Wade Tremblay headshot

Wade Tremblay

Lane High School, Fork Union Military Academy, Albemarle High School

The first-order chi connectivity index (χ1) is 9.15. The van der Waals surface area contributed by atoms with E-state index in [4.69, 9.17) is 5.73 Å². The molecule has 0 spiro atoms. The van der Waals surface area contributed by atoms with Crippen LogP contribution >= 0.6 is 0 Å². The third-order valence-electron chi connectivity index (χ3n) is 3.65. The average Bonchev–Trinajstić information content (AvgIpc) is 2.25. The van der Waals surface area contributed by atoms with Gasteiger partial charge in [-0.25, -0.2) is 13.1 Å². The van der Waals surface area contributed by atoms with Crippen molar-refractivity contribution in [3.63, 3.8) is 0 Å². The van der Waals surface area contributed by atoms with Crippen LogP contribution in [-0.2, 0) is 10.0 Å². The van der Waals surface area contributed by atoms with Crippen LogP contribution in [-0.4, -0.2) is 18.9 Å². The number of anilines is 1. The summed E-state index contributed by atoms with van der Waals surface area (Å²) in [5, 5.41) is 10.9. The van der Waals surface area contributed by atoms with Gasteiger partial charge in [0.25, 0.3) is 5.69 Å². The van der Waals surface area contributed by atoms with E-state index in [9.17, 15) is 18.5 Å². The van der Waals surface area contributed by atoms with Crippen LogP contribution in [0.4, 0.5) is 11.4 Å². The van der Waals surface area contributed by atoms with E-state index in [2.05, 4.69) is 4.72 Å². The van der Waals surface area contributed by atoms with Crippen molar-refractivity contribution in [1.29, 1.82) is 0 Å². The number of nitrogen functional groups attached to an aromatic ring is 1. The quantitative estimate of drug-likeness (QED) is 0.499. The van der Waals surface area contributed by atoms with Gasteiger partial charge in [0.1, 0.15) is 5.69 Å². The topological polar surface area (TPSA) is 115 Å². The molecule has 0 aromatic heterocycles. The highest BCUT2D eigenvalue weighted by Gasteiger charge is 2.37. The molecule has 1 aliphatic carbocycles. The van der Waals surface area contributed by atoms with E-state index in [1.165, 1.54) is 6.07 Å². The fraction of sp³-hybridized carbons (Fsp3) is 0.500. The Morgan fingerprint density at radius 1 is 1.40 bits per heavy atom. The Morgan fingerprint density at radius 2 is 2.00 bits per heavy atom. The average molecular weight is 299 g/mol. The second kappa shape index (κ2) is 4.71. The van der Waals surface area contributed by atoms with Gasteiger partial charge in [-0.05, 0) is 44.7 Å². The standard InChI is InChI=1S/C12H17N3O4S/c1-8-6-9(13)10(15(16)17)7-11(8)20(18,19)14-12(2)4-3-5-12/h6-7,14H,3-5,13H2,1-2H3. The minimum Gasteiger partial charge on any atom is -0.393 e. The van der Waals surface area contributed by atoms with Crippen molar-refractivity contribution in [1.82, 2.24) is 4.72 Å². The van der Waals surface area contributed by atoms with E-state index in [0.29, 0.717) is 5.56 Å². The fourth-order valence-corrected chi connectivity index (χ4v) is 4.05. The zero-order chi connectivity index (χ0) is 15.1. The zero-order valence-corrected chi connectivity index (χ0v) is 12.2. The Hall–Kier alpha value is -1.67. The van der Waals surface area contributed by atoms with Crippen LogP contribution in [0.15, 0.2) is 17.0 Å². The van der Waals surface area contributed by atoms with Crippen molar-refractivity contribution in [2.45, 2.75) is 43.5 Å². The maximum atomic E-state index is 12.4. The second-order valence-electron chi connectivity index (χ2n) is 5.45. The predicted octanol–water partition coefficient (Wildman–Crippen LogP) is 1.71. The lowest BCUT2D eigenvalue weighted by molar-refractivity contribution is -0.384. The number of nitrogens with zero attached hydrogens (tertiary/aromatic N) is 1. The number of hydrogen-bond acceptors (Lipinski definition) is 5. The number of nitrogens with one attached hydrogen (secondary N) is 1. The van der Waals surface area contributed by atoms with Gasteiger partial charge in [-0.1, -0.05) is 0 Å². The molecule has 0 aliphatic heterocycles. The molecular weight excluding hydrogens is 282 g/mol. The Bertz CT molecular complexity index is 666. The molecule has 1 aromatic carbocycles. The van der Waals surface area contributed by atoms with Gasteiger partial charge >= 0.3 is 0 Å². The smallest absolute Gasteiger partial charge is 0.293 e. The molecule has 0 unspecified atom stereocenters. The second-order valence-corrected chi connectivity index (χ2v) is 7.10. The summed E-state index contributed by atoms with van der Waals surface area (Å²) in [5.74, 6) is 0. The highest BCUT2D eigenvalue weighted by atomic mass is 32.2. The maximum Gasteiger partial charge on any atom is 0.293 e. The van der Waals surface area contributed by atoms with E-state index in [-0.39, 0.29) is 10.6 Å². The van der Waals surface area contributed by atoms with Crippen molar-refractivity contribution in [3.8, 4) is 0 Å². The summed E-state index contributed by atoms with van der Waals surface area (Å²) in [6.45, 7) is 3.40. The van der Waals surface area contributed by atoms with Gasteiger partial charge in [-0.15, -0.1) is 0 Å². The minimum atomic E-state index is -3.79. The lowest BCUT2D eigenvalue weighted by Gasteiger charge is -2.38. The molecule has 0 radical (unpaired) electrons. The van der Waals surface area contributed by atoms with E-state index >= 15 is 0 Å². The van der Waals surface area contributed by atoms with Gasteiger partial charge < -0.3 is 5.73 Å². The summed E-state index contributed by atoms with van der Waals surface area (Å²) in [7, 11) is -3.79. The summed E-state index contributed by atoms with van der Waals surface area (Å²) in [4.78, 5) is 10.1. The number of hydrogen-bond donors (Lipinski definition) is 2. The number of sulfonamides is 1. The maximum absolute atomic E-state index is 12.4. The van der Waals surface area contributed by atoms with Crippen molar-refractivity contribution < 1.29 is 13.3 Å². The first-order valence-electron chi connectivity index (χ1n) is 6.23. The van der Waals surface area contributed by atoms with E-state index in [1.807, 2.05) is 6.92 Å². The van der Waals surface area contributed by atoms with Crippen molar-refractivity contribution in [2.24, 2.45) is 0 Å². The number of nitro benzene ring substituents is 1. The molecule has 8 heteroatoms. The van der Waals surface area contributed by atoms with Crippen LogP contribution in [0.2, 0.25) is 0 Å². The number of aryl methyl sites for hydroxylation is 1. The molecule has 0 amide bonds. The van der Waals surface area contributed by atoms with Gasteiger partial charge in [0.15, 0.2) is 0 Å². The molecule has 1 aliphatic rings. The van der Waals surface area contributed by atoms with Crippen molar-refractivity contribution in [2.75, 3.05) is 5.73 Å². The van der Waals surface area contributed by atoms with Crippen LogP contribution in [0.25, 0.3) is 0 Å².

There was not a lot of thought given to the Black community at that point despite -- I would say my dad in particular was a pretty progressive guy.  He’d been in the military.  He didn’t broach much foolishness in regard to -- I remember coming home using the N-word one time.  This was in the fifth or sixth grade.  And thinking that was kind of cool because I’d heard it at school.  He took me aside, and we had, shall we say, a pretty candid conversation about how inappropriate that was and why it was inappropriate.  I think he explained the facts of life to me right there.  But again there was very little interaction, Black and white in the community at the time.  I’m trying to think -- up until the early ’60s Blacks still had to ride on the backs of buses in Charlottesville.  We were still very definitely -- they could not sit at the lunch counters.  Separate water fountains.  The whole drill was still in place.  I remember it.  So as a result even when you had parents who were pretty progressive in their thinking, there was not a lot of conversation yet about this isn’t right, the way these folks are being treated.  So there wasn’t a whole lot of that.  Again, to be candid, there was a lot of feeling of we’re better than they are if you were white, Black.  Obviously it was wrong minded.  It took a while for those thoughts to begin to go, wait a minute, why are we thinking that?  That was the case growing up.